Rick's Free Auto Repair Advice

What is a tie rod?

How is a tie rod different than a drag link or center link?

A tie rod is a steering linkage component used to connect the steering gear to the steering knuckle. Most tie rods have one threaded end and an opposite end with a ball joint. The tie rod itself doesn’t wear, it’s just a steel rod. But the ball join does wear. Many consumers mistake a drag link or center link for a tie rod, but they’re not the same. Here’s a diagram of a parallelogram steering system with a recirculating ball steering gear and idler arm.

tie rod

Typical parallelogram steering gear setup showing center link, tie rod, tie rod ends and idler arm


Steering linkage used in rack and pinion steering

Rack and pinion steering systems have an inner tie rod on each side of the steering gear. The portion connected to the rack has a ball joint to allow for up and down movement on bumps and arc movement during turns. The inner rod has a ball joint style that connects to the steering knuckle. The end allows for up and down movement over bumps and pivoting during turns. Here’s a diagram showing the steering components on a rack and pinion style steering system.

tie rod end

Where the inner tie rod and outer tie rod ends are located on a rack and pinion steering gear

What goes wrong with tie rods?

The ball joint in many tie rods is permanently greased and sealed at the factory. The seal can be a rubber boot or a metal cap. Over time, the seal can fail and allow water inside the joint, causing the grease to degrade and fail. Plus, ordinary movement causes the grease to break down and fail. At that point the ball stud wears into the bearing causing “play” in the vehicle’s steering.

Other tie rods have field greasable fittings that require routine refilling. Owner neglect can cause premature joint wear and improper greasing technique can cause the seal to rupture and allow water penetration.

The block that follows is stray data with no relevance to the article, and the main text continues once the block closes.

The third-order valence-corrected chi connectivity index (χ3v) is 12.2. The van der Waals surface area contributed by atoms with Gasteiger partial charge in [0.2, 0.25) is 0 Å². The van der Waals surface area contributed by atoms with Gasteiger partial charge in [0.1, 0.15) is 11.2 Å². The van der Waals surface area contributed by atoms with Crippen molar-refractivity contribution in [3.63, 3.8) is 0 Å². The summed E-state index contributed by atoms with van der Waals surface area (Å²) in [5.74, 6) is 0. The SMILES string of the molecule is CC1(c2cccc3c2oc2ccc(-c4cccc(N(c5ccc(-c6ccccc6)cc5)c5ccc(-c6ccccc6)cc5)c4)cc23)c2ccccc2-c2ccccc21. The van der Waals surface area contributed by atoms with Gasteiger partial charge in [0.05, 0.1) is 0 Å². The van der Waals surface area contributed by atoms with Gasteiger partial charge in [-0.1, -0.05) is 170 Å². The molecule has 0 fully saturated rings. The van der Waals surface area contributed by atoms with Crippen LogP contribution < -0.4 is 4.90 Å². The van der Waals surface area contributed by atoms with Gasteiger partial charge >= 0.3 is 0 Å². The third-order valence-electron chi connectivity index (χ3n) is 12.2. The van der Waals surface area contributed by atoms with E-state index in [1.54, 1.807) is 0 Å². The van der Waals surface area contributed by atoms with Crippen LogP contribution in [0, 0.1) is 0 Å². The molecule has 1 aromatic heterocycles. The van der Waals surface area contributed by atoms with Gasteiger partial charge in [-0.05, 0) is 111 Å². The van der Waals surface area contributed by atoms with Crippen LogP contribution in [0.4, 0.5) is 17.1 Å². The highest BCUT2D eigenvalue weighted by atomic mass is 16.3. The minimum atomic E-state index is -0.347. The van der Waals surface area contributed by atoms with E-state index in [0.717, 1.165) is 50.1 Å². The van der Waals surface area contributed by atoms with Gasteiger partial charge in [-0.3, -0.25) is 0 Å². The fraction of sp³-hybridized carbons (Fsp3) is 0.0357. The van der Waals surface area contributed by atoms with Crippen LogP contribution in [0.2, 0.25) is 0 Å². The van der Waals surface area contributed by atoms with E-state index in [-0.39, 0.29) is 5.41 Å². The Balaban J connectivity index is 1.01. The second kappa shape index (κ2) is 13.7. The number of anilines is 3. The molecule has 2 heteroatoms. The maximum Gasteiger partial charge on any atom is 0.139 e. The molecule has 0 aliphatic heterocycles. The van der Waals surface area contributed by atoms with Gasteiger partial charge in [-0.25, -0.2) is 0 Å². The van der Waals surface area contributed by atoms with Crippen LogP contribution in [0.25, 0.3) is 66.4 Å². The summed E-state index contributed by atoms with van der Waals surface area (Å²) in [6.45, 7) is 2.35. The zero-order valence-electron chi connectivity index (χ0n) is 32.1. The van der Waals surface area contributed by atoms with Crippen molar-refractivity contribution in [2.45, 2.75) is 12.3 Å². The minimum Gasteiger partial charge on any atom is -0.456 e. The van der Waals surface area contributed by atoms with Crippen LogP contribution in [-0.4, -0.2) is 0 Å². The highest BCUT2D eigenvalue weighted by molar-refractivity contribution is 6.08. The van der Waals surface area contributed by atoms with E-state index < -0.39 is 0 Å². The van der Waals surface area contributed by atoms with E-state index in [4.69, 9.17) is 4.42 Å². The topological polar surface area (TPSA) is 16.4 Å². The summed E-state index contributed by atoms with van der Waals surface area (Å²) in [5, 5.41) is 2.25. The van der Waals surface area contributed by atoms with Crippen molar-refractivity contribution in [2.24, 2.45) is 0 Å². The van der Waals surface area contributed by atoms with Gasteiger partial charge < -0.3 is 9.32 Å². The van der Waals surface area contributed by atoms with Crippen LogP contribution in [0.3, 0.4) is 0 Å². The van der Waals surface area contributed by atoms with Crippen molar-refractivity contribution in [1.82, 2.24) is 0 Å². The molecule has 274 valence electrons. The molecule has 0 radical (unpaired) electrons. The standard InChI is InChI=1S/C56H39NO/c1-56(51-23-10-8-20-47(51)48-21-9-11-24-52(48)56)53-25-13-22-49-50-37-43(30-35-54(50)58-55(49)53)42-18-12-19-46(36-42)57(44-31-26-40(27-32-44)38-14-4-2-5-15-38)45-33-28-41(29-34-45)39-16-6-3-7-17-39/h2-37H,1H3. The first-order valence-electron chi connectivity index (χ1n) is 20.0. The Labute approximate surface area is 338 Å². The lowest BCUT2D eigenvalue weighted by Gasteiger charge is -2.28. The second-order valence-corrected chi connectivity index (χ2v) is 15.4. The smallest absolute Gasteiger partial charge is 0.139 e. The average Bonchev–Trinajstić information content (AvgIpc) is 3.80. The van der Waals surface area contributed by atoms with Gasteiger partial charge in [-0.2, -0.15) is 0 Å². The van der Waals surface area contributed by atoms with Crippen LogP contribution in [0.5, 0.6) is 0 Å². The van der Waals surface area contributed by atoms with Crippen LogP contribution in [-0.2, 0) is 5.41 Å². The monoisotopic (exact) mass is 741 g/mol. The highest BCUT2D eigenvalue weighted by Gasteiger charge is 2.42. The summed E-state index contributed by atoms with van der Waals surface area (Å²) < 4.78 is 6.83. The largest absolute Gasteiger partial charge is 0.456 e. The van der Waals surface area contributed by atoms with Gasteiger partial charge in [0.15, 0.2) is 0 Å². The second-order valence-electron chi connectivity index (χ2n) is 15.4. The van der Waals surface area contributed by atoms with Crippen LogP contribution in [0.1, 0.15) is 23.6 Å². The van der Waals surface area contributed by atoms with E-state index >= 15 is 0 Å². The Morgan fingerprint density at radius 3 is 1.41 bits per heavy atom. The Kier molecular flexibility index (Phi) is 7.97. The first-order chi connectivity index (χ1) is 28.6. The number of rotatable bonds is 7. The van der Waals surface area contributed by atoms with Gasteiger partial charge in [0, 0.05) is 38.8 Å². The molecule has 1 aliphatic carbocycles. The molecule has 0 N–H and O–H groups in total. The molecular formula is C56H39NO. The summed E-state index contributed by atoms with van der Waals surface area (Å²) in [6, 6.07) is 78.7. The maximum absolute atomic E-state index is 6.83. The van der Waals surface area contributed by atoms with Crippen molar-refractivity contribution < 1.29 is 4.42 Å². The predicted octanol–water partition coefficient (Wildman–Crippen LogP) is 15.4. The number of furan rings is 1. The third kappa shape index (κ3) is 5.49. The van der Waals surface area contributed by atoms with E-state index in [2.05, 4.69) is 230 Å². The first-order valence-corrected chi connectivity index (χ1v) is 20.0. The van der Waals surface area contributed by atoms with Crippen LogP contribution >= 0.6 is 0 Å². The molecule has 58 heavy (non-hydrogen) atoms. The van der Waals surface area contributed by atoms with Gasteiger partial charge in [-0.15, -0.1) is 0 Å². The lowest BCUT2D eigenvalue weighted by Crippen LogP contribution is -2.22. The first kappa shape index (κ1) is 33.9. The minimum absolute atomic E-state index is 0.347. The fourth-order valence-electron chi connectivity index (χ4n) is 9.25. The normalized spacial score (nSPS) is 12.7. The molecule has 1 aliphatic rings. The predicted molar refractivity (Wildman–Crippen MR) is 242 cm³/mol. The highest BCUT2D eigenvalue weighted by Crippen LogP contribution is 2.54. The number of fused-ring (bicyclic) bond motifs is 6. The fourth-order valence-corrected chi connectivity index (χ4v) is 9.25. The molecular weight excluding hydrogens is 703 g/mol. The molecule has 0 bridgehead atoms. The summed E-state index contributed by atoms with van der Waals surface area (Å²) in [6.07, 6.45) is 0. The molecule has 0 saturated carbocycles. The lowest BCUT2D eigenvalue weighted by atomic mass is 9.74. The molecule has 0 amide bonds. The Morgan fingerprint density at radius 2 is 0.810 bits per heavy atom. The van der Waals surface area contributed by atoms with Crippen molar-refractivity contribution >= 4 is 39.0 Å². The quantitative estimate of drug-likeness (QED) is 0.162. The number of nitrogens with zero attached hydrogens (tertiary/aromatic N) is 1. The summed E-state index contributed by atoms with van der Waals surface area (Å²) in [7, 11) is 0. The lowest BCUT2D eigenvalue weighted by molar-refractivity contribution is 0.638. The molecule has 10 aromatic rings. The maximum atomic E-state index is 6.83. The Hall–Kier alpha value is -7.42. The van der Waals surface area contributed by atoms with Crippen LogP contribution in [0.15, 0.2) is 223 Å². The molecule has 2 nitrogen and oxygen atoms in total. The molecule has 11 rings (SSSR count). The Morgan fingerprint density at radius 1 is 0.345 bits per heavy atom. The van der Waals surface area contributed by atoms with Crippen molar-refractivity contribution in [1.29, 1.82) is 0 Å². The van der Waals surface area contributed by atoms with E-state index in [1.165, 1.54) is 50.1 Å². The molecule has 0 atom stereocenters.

Tie rods transfer tremendous force from the steering gear to the steering knuckle, especially when the driver turns the wheels when the vehicle isn’t moving, like in parking maneuvers. If they’re not lubricated, they’ll wear out.

Worn tie rod endsymptoms

• A knocking sound when turning at slow speeds,

tie rod end

Example of a worn tie rod end that’s rusted and causing sloppy steering

especially during parking maneuvers.

• Squeaking noise when turning or hitting bumps is a sign that the tie rod end is bone dry

• Loose feeling or slack in the steering system. When turning the steering wheel you’ll notice a slight delay between the time you input the change and the wheels respond.

• Vehicle wander. You will notice that you must constantly correct the steering wheel to maintain a straight heading.

• The steering wheel shakes when you hit bumps

• The tire tread blocks are “feathered,” with a larger depth on the trailing edge of the tread block. In addition, since worn tie rod ends affect “toe” alignment, they can also cause tire cupping. This is due to the fact that the front of the tire is pointed slightly in toward the center of the vehicle or out.

• Tire wear on the inside or outside of the tire. This type of wear can also be cause by improper camber.

• The vehicle exhibits a constant pull to one side.

• Break or bent due to impact

tie rod

Curb impact broken inner tie rod end off the end of the steering rack

How to check for tie rod end wear?

Never squeeze a tie rod end with a pliers to check for play—that technique can permanently damage a perfectly good tie rod end. Instead, raise the vehicle and place it on jack stands. Holding the tire at the 3:00 and 9:00 position wiggle the tire while watching for movement at the tie rod ends. There should be no noticeable movement.

To learn more about steering systems and tie rod replacement cost see these posts:

For more information on power steering fluid, read this post

For more information on tie rod replacement cost, read this post

For more information on rack and pinion replacement cost, read this post

©. 2017 Rick Muscoplat


Posted on by Rick Muscoplat


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